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- To: Moon at SCRC-TENEX
- From: Kent M. Pitman <KMP at MIT-MC>
- Date: Sun, 19 Sep 1982 07:38:00 -0000
- Cc: COMMON-LISP at SU-AI
Date: Sunday, 19 September 1982 00:02-EDT
From: MOON at SCRC-TENEX
... What about a macro that wants to expand into both a declaration and
some code, perhaps initializations of variables? Or do such macros
always take a body and expand into a LET?
I thought some about this. Basically, inits were the only things I could think
of that had any business being in the expansion with declarations. But most
things that let declarations happen are of one of two classes -- applicative
(eg, LAMBDA) or compositional (eg, LET). In the former case, inits would just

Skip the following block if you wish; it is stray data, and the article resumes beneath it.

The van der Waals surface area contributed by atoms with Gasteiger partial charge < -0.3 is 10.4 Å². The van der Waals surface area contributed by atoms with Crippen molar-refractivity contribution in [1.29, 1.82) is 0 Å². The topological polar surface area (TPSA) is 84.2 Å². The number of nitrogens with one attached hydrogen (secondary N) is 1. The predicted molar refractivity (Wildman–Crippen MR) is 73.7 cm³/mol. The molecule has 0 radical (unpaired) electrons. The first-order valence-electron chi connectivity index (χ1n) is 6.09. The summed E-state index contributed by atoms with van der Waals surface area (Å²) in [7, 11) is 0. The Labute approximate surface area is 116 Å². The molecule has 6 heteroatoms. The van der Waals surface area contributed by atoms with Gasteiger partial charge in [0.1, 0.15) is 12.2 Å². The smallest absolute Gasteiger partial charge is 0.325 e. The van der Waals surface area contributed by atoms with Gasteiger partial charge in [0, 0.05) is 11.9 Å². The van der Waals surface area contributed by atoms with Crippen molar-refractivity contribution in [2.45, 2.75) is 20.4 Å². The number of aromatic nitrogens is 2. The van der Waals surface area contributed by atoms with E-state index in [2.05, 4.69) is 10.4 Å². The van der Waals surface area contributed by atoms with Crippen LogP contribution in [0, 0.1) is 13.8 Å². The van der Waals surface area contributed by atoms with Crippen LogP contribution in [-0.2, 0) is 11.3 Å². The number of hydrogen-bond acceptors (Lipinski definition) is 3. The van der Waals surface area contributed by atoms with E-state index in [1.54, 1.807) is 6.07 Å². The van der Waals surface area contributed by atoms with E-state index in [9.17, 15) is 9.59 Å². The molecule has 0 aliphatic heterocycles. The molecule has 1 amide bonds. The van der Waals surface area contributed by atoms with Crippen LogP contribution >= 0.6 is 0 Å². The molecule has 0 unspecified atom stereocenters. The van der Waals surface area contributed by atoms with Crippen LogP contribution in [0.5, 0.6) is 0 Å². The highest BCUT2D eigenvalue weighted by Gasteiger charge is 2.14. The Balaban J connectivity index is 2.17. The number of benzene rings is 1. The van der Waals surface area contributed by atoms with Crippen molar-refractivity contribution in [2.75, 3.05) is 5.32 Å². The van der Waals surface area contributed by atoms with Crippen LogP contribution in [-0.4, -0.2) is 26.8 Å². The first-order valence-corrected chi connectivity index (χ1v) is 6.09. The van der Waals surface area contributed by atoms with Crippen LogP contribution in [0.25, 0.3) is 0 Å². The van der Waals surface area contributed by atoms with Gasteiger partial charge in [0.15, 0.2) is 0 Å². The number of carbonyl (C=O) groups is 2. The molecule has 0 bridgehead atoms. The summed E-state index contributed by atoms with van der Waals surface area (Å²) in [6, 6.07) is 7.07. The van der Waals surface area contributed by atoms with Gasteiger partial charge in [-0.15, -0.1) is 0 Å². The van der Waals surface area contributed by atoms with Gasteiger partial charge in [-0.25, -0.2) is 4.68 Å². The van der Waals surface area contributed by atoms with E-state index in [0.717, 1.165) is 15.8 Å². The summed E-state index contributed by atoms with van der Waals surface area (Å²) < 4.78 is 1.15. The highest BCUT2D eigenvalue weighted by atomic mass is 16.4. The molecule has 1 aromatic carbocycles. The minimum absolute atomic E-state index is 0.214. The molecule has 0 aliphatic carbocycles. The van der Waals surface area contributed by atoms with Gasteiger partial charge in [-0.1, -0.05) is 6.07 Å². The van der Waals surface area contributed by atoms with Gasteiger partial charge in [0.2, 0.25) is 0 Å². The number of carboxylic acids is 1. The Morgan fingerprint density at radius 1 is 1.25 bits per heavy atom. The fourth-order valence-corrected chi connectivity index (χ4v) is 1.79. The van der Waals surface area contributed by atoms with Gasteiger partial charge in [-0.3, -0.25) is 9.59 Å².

clobber some incoming value as in
(LAMBDA (X) (SETQ X 3) ...)
which seems silly. In the latter case, they'd be unneeded because rather than
(LET (X) (INIT-FIXNUM X 3) ...)
you'd want to write
(LET ((X 3)) (DECLARE-FIXNUM X) ...).
I'm willing to say that macros in this position must expand into
either declaration or code but not both. This also saves you from people who
write useful macros that are not usable in arbitrary places because they do
gratuitous declarations that force them to go at the head of a lambda contour.